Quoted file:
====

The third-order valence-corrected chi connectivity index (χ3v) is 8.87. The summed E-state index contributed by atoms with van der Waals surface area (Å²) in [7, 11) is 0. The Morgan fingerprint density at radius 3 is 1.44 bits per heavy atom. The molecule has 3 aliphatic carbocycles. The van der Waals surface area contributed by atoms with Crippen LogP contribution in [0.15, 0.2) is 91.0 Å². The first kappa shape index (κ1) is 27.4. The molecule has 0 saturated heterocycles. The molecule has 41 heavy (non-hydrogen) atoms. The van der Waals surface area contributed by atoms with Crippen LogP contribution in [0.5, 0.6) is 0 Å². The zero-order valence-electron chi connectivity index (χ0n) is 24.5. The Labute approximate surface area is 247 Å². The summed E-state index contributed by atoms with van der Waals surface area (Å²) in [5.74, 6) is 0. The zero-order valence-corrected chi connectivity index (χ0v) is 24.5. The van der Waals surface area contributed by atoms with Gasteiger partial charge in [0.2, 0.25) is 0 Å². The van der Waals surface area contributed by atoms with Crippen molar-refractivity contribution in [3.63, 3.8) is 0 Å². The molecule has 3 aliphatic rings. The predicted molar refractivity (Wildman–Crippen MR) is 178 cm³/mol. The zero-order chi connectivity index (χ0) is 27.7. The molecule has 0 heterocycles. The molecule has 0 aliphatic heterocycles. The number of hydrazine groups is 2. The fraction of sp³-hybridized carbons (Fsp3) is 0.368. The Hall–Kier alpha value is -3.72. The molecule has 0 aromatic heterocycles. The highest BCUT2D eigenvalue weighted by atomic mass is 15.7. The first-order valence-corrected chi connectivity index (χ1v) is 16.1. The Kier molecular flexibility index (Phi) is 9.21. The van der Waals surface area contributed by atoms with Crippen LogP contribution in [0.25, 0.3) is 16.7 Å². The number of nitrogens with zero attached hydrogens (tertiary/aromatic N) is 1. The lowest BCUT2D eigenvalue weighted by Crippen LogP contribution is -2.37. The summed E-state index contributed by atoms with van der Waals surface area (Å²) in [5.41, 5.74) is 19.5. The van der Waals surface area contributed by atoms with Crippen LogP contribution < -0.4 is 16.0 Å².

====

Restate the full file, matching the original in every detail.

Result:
The third-order valence-corrected chi connectivity index (χ3v) is 8.87. The summed E-state index contributed by atoms with van der Waals surface area (Å²) in [7, 11) is 0. The Morgan fingerprint density at radius 3 is 1.44 bits per heavy atom. The molecule has 3 aliphatic carbocycles. The van der Waals surface area contributed by atoms with Crippen LogP contribution in [0.15, 0.2) is 91.0 Å². The first kappa shape index (κ1) is 27.4. The molecule has 0 saturated heterocycles. The molecule has 41 heavy (non-hydrogen) atoms. The van der Waals surface area contributed by atoms with Crippen LogP contribution in [0.5, 0.6) is 0 Å². The zero-order valence-electron chi connectivity index (χ0n) is 24.5. The Labute approximate surface area is 247 Å². The summed E-state index contributed by atoms with van der Waals surface area (Å²) in [5.74, 6) is 0. The zero-order valence-corrected chi connectivity index (χ0v) is 24.5. The van der Waals surface area contributed by atoms with Gasteiger partial charge in [0.2, 0.25) is 0 Å². The van der Waals surface area contributed by atoms with Crippen molar-refractivity contribution in [3.63, 3.8) is 0 Å². The molecule has 3 aliphatic rings. The predicted molar refractivity (Wildman–Crippen MR) is 178 cm³/mol. The zero-order chi connectivity index (χ0) is 27.7. The molecule has 0 heterocycles. The molecule has 0 aliphatic heterocycles. The number of hydrazine groups is 2. The fraction of sp³-hybridized carbons (Fsp3) is 0.368. The Hall–Kier alpha value is -3.72. The molecule has 0 aromatic heterocycles. The highest BCUT2D eigenvalue weighted by atomic mass is 15.7. The first-order valence-corrected chi connectivity index (χ1v) is 16.1. The Kier molecular flexibility index (Phi) is 9.21. The van der Waals surface area contributed by atoms with Crippen LogP contribution in [0.25, 0.3) is 16.7 Å². The number of nitrogens with zero attached hydrogens (tertiary/aromatic N) is 1. The lowest BCUT2D eigenvalue weighted by Crippen LogP contribution is -2.37. The summed E-state index contributed by atoms with van der Waals surface area (Å²) in [5.41, 5.74) is 19.5. The van der Waals surface area contributed by atoms with Crippen LogP contribution < -0.4 is 16.0 Å².